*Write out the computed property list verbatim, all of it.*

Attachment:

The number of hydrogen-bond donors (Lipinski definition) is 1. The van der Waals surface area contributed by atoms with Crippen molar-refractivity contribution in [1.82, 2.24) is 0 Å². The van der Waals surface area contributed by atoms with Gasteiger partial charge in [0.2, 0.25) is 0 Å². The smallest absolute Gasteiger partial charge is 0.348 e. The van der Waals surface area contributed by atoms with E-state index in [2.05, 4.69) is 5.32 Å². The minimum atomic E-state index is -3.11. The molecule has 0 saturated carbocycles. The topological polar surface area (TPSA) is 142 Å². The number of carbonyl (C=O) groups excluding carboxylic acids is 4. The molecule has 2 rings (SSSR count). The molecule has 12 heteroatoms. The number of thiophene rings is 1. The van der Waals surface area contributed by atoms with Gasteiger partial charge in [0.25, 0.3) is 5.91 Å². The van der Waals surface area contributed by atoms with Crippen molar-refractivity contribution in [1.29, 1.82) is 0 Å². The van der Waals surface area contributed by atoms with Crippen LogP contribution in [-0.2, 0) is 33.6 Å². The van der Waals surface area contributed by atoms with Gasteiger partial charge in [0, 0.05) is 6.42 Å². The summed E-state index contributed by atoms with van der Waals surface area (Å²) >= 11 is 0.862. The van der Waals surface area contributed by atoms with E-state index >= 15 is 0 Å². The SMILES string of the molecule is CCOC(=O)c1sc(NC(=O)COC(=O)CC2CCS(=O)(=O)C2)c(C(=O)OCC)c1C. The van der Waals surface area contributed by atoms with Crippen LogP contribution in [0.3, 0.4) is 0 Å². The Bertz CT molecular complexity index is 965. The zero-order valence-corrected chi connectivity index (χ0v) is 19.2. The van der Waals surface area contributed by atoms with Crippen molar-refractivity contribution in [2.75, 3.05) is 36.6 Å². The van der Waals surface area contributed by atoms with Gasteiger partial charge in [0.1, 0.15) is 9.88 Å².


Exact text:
The number of hydrogen-bond donors (Lipinski definition) is 1. The van der Waals surface area contributed by atoms with Crippen molar-refractivity contribution in [1.82, 2.24) is 0 Å². The van der Waals surface area contributed by atoms with Gasteiger partial charge in [0.2, 0.25) is 0 Å². The smallest absolute Gasteiger partial charge is 0.348 e. The van der Waals surface area contributed by atoms with E-state index in [2.05, 4.69) is 5.32 Å². The minimum atomic E-state index is -3.11. The molecule has 0 saturated carbocycles. The topological polar surface area (TPSA) is 142 Å². The number of carbonyl (C=O) groups excluding carboxylic acids is 4. The molecule has 2 rings (SSSR count). The molecule has 12 heteroatoms. The number of thiophene rings is 1. The van der Waals surface area contributed by atoms with Gasteiger partial charge in [0.25, 0.3) is 5.91 Å². The van der Waals surface area contributed by atoms with Crippen molar-refractivity contribution in [1.29, 1.82) is 0 Å². The van der Waals surface area contributed by atoms with Crippen LogP contribution in [-0.2, 0) is 33.6 Å². The van der Waals surface area contributed by atoms with Gasteiger partial charge in [0, 0.05) is 6.42 Å². The summed E-state index contributed by atoms with van der Waals surface area (Å²) >= 11 is 0.862. The van der Waals surface area contributed by atoms with E-state index >= 15 is 0 Å². The SMILES string of the molecule is CCOC(=O)c1sc(NC(=O)COC(=O)CC2CCS(=O)(=O)C2)c(C(=O)OCC)c1C. The van der Waals surface area contributed by atoms with Crippen LogP contribution in [0.3, 0.4) is 0 Å². The Bertz CT molecular complexity index is 965. The zero-order valence-corrected chi connectivity index (χ0v) is 19.2. The van der Waals surface area contributed by atoms with Crippen molar-refractivity contribution in [2.75, 3.05) is 36.6 Å². The van der Waals surface area contributed by atoms with Gasteiger partial charge in [0.1, 0.15) is 9.88 Å².